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There has been some gnashing of teeth among the usual suspects in reaction to a report suggesting that since the UK is no longer a Christian country, it should dial back in terms of things such as bishops in the House of Lords and compulsory acts of Christian worship in schools. On the one hand the aggressive secularists thing it does not go far enough, as it allows a place for religion in public life, and on the other, the more conservative elements think it will all be obliterate Christianity from our public life. I am trying quite hard to get myself worked up about this – but can’t. So I thought I’d explain why.

In the first place, it is not as though all the things that would go have done anything by way of making this really a Christian country. Bishops in the Lords has not prevented the decline in attendance at Anglican and other churches, and as for compulsory acts of Christian worship in schools, well, from very long experience, that is acknowledged more in the breach than the observance, and as Heads and teachers know less and less about Christianity, the contribution they can make on such occasions is limited. When we used to have a Head who was a lay preacher, he made an impressive contribution. When he went and was replaced by a great Head who played a mean game of rugby and was an all round good egg, but knew as much about religion as an egg might, it was not so good for Assembly,and it wan’t long before I was drafted in on (and this was the exact phraseology) ‘Geoffrey knows a lot about Christianity – which puts him one up from most of us’. It isn’t for me to pronounce on whether I was any good, but when I went I was replaced by the Games Master who had done some philosophy as part of a sports science degree (I know, me neither). I don’t, somehow, think that being replaced by a ‘time for reflection’ will bring down Christianity in the UK – the Churches have done a good job of that with no help at all.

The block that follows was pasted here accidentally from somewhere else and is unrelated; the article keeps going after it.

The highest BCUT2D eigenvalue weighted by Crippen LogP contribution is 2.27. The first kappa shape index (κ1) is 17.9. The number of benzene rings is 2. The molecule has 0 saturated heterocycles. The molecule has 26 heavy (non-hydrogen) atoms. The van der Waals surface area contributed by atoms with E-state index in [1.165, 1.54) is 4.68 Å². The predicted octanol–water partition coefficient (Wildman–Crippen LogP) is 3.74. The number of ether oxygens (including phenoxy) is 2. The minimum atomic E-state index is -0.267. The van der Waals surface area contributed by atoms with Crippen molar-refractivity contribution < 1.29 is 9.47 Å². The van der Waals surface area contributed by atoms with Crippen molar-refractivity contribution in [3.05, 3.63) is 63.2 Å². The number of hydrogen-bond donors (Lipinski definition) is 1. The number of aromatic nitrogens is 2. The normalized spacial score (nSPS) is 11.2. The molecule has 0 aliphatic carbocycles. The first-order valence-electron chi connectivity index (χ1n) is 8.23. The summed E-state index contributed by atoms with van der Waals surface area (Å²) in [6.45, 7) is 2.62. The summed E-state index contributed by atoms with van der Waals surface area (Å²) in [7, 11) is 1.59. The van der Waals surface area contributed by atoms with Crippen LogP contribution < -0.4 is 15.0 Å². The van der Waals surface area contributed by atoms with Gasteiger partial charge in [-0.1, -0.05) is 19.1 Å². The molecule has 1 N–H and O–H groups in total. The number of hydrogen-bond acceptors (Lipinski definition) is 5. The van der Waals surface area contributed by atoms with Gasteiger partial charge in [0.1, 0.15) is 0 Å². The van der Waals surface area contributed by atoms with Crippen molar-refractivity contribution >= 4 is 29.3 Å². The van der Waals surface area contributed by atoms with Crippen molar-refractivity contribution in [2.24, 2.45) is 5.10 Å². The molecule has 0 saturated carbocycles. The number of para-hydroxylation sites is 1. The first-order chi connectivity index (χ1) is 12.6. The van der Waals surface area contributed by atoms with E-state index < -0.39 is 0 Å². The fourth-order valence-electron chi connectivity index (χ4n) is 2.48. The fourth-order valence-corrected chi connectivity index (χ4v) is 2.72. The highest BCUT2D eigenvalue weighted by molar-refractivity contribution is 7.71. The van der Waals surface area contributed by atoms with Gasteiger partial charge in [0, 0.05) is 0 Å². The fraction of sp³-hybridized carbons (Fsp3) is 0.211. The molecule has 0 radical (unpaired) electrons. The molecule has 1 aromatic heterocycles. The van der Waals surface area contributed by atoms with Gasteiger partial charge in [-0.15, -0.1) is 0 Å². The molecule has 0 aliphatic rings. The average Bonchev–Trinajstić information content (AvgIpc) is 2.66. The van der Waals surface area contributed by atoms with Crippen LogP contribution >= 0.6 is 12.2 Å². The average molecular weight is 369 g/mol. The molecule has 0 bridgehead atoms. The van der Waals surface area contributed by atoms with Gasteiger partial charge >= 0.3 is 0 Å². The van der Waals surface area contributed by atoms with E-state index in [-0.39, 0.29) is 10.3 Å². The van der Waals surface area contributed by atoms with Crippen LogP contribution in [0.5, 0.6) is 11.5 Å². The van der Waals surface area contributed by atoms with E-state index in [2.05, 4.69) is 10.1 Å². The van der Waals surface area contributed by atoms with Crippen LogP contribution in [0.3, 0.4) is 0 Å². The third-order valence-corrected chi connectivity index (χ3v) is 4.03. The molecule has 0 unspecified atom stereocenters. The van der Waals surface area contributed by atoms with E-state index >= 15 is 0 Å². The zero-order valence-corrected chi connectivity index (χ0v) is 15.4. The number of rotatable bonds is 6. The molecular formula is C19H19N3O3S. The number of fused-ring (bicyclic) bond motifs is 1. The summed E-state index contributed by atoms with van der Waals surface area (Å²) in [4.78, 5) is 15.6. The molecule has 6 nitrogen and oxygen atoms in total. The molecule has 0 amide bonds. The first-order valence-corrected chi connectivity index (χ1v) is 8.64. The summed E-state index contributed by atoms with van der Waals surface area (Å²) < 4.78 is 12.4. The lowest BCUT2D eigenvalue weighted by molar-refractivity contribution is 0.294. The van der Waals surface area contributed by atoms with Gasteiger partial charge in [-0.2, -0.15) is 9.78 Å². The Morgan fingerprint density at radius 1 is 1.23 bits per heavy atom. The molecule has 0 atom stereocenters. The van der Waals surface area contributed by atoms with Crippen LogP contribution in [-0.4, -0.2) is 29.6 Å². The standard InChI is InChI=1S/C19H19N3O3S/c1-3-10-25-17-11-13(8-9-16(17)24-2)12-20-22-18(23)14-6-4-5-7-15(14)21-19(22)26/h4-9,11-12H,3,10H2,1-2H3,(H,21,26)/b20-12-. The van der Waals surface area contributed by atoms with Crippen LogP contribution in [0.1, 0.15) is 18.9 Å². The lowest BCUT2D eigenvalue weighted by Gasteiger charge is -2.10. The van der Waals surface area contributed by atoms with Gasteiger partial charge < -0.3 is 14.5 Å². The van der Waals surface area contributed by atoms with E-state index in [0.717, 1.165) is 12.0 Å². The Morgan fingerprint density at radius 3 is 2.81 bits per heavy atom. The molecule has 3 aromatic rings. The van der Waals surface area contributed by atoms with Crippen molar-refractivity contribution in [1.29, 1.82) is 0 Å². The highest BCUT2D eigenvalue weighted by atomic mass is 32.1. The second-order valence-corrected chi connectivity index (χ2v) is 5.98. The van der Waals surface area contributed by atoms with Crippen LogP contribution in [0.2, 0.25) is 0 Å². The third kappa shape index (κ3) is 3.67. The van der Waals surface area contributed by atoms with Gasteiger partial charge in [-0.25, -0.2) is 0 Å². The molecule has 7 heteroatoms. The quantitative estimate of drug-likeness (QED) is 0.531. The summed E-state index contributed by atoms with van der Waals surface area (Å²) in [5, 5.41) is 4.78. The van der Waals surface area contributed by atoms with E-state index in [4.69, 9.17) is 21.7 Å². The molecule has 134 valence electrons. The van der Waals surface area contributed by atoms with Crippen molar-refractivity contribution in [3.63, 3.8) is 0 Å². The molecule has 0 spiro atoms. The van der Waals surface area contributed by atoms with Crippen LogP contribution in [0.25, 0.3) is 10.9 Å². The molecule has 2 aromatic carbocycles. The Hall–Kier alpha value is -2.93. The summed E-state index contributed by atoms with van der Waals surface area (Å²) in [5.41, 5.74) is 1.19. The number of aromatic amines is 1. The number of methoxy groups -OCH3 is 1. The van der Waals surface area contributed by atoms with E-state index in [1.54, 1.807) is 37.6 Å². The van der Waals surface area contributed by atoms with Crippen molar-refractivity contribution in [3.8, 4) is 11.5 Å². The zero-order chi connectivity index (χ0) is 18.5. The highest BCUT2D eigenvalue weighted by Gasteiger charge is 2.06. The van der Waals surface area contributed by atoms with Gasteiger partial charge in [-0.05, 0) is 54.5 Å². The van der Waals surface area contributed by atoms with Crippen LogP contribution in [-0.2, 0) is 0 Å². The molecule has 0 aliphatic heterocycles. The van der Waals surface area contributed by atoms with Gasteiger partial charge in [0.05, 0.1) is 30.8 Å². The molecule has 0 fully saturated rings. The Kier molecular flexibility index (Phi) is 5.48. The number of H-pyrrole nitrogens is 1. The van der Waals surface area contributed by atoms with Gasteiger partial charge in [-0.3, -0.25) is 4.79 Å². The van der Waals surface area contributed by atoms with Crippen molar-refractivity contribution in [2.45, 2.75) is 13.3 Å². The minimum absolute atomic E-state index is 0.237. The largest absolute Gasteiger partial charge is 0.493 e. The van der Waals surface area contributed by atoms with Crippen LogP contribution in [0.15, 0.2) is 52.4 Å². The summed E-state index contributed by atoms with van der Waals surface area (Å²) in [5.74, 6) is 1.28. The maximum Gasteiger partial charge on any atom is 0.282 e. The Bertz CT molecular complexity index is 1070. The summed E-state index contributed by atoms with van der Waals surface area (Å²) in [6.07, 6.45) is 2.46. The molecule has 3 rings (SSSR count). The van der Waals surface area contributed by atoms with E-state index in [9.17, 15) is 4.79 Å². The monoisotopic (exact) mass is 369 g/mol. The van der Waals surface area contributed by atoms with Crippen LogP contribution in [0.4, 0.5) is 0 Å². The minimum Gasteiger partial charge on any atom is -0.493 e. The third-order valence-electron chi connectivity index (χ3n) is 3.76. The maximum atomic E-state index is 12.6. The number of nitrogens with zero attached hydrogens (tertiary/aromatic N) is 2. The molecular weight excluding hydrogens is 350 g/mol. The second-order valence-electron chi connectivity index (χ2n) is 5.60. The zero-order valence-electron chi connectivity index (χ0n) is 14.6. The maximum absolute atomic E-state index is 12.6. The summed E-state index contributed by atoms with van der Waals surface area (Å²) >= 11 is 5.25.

I am not at all convinced that replacing bishops with other ‘faith leaders’ would work either – what would be the point? If they were as effective as Anglican bishops then they’d be as useless.

As a Nonconformist, I’d be happy if Christanity were just allowed a level playing field, and it does no seem to me as though the current arrangement has given us that. When you have the Scottish Government taking on itself powers to interfere with what parents teach their children, and when you have the government of the UK giving clear signs that too much Christian education might be considered ‘extremist’, I’d rather we dealt with than than that we get our knickers in a twist about forms; substance is what matters. Current arrangements have put Christians on the defensive in matters such as same-sex marriage, sex education, anti-abortion activism and a host of other things. So, when the State sorts this out and gives us parity of treatment, I’ll get myself worked up about how many bishops dance of the head of pin on the House of Lords – until then, I decline to have my gaze taken off what matters by the media.

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